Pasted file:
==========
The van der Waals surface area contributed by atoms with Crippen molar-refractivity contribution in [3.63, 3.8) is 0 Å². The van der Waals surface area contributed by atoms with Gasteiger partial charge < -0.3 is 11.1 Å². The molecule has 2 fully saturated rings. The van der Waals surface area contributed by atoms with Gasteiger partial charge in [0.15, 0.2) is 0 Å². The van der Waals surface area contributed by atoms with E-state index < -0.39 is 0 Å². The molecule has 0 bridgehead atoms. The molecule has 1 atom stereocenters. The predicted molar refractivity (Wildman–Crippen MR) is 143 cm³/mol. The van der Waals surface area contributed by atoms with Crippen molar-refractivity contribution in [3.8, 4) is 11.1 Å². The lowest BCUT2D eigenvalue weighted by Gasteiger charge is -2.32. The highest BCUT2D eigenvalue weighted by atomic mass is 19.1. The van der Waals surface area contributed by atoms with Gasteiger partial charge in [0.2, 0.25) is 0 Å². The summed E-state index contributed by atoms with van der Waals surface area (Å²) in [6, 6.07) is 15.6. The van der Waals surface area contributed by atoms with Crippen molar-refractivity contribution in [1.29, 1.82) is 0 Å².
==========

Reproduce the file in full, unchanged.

The van der Waals surface area contributed by atoms with Crippen molar-refractivity contribution in [3.63, 3.8) is 0 Å². The van der Waals surface area contributed by atoms with Gasteiger partial charge < -0.3 is 11.1 Å². The molecule has 2 fully saturated rings. The van der Waals surface area contributed by atoms with Gasteiger partial charge in [0.15, 0.2) is 0 Å². The van der Waals surface area contributed by atoms with E-state index < -0.39 is 0 Å². The molecule has 0 bridgehead atoms. The molecule has 1 atom stereocenters. The predicted molar refractivity (Wildman–Crippen MR) is 143 cm³/mol. The van der Waals surface area contributed by atoms with Crippen molar-refractivity contribution in [3.8, 4) is 11.1 Å². The lowest BCUT2D eigenvalue weighted by Gasteiger charge is -2.32. The highest BCUT2D eigenvalue weighted by atomic mass is 19.1. The van der Waals surface area contributed by atoms with Gasteiger partial charge in [0.2, 0.25) is 0 Å². The summed E-state index contributed by atoms with van der Waals surface area (Å²) in [6, 6.07) is 15.6. The van der Waals surface area contributed by atoms with Crippen molar-refractivity contribution in [1.29, 1.82) is 0 Å².